Sunday, February 19, 2012

All over the place

I'm sorry to be so late posting this week. This isn't the only thing I've run late with, or not done at all. I can't blame being ill - I'm definitely better now, thank goodness. But the combination of the trip to China followed by the illness has somehow completely upset my daily life.

It took me a long time last year to get back some sort of equilibrium and come to terms with living alone on a day-to-day basis. I thought I'd managed it pretty well, really. But it depended on a range of routines, including cooking for myself and for friends, and doing some work, and going out.

While I was ill, all of this fell apart, and now I'm having trouble putting my life back together again. I know this sounds really feeble, especially considering that we're just coming up to the anniversary of the February earthquake which devastated so many people's lives in Christchurch. (The film When A City Falls is on TV3 this week - Wednesday at 7.30.) But it somehow feels as if I've slipped back quite a long way. I've gone back to having flashbacks of the last few days of Harvey's life, and I have to try hard to realise what I'm doing and consciously stop and think about something else. It all just reinforces the difficult but essential knowledge that none of this is straightforward, and it really is two, three, many steps forward and then several steps back.

Friday, February 10, 2012

O frabjous day! Callooh! Callay!

Appalling how your world narrows down when you're ill. I had a relapse this week (very common with campylobacter, apparently) and had to go back onto antibiotics. I felt as if I'd gone almost back to square one, two weeks ago. But they seem to be working really well, thank goodness. You may not want to know this, but today is the first day I've been to the loo just the once.

With any luck, it won't be too long before I can start going out again properly, and eating something beyond yoghurt, applesauce, broth, bananas, jelly, dry toast, rice, boiled eggs and occasional bits of fish. (Instead of nice food made by me, there are nostalgic pictures of Chinese food over on Something Else to  Eat.) Fortunately I've had some urgent editing work to keep me occupied, and reviews to write, and kind friends have come to visit when I've been up to it.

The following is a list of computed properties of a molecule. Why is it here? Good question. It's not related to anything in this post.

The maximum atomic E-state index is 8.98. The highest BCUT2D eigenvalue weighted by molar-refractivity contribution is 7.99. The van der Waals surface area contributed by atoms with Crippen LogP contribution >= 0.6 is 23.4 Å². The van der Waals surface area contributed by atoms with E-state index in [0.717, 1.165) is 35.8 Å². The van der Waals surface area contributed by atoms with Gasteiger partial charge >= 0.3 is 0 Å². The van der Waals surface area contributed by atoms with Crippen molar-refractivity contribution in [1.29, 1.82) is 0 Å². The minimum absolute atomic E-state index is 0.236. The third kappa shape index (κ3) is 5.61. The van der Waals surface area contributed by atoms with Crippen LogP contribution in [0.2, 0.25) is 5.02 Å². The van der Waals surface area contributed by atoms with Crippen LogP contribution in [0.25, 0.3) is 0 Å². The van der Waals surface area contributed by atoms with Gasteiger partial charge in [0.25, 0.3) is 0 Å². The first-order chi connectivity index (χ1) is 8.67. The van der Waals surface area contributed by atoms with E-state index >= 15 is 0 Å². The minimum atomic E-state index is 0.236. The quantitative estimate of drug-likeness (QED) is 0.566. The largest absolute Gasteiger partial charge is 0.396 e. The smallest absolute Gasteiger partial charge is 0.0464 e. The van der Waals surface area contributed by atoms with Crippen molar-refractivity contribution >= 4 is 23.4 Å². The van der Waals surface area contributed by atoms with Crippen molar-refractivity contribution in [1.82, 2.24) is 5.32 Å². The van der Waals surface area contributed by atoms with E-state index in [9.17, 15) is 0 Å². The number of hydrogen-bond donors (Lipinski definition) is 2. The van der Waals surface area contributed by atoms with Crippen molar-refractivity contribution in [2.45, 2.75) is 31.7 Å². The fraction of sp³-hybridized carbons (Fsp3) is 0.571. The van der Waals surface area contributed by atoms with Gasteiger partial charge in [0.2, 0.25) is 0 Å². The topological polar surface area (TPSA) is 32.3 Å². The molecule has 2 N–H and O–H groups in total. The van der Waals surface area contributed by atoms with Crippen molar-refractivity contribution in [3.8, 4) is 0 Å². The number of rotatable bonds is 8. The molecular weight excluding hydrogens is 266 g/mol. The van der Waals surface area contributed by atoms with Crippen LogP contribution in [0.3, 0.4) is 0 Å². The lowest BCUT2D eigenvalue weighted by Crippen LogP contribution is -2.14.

They do understand that despite the notoriously nasty nature of this infection and the remarkably ferocious way the usually reticent Ministry of Health portrays it in their helpful leaflet, they won't catch it just by being near me.

But I really am getting pretty bored with it all the same. When I think how long Harvey had to put up with feeling grotty and feeble and not being able to do anything physically or even enjoy his food much, I wish I'd told him more clearly how brave and determined and admirable he was.

Anyway, let's hope that my hero Erithromycin has done for this particular evil creature this time, and (with apologies to Lewis Carroll) set the poor beleaguered Tumtum tree to rights.

He took his vorpal sword in hand:
Long time the manxome foe he sought --
So rested he by the Tumtum tree,
And stood awhile in thought.
And, as in uffish thought he stood,
The Jabberwock, with eyes of flame,
Came whiffling through the tulgey wood,
And burbled as it came!
One, two! One, two! And through and through
The vorpal blade went snicker-snack!
He left it dead, and with its head
He went galumphing back.
"And, has thou slain the Jabberwock?
Come to my arms, my beamish boy!
O frabjous day! Callooh! Callay!"
She chortled in her joy.

Friday, February 3, 2012

Women of Xi'an

The terracotta warriors (220BC) were, of course, amazing and I will be happily dragging friends through my photos for weeks to come. But in the huge and wonderful Shaanxi Provincial Museum next day, I found the first image I'd seen of a woman, dating back to the beginning of the AD era.

I know she doesn't look like a woman, but that was how they wore their hair then. She's probably a servant, or maybe a concubine, because of course she came out of a tomb. (The warriors didn't - they were guarding a tomb some distance away.)

Next came the beautiful Tang ladies (618-901 AD). I hadn't realised Tang was so early.

(Throughout my trip I kept asking Jonathan "What dynasty is this?" "Han, Mum" he'd say kindly. "Yes, but when was that exactly?" He was very patient.)

Here's a lovely one with a baby, and one on a horse, looking like a medieval demoiselle, and a close-up of another with a magnificent hairdo.

This wonderfully elegant one was labelled "Female in male clothing" - certainly the hairstyle is male. But Jonathan wondered if she might in fact be a eunuch.

And here are some more servants. The very thin one with a book is later than Tang, I think - Yuan maybe? (Sorry, Jonathan - I should have written it down.)

The two with a teapot and a cup are much humbler folk-art. Their companions behind them are country horseposts, but these two stood at the gates of a small estate.

We found them in the misty grounds of the Small Goose Pagoda. Then we went off for some lunch and our own pot of delicate green tea. Only we changed our minds and splashed out on a rare, expensive cup of coffee instead.